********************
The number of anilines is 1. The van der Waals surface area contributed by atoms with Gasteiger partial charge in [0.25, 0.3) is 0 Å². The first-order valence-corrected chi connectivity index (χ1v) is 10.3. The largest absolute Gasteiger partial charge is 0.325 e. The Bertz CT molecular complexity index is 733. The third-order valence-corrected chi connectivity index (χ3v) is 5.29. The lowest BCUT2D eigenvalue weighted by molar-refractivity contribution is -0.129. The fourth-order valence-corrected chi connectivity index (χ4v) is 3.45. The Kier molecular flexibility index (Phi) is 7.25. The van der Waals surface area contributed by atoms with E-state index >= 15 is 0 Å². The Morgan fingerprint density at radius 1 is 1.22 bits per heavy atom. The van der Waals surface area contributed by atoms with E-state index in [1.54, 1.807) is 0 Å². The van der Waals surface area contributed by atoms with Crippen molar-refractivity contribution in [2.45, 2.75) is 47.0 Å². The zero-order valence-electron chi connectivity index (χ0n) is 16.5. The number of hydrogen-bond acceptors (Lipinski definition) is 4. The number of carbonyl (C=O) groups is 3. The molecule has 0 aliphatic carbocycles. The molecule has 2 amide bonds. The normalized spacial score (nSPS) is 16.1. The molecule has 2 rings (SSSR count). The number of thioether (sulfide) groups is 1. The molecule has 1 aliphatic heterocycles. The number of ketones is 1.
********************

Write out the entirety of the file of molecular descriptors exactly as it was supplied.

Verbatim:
The number of anilines is 1. The van der Waals surface area contributed by atoms with Gasteiger partial charge in [0.25, 0.3) is 0 Å². The first-order valence-corrected chi connectivity index (χ1v) is 10.3. The largest absolute Gasteiger partial charge is 0.325 e. The Bertz CT molecular complexity index is 733. The third-order valence-corrected chi connectivity index (χ3v) is 5.29. The lowest BCUT2D eigenvalue weighted by molar-refractivity contribution is -0.129. The fourth-order valence-corrected chi connectivity index (χ4v) is 3.45. The Kier molecular flexibility index (Phi) is 7.25. The van der Waals surface area contributed by atoms with E-state index >= 15 is 0 Å². The Morgan fingerprint density at radius 1 is 1.22 bits per heavy atom. The van der Waals surface area contributed by atoms with E-state index in [1.54, 1.807) is 0 Å². The van der Waals surface area contributed by atoms with Crippen molar-refractivity contribution in [2.45, 2.75) is 47.0 Å². The zero-order valence-electron chi connectivity index (χ0n) is 16.5. The number of hydrogen-bond acceptors (Lipinski definition) is 4. The number of carbonyl (C=O) groups is 3. The molecule has 0 aliphatic carbocycles. The molecule has 2 amide bonds. The normalized spacial score (nSPS) is 16.1. The molecule has 2 rings (SSSR count). The number of thioether (sulfide) groups is 1. The molecule has 1 aliphatic heterocycles. The number of ketones is 1.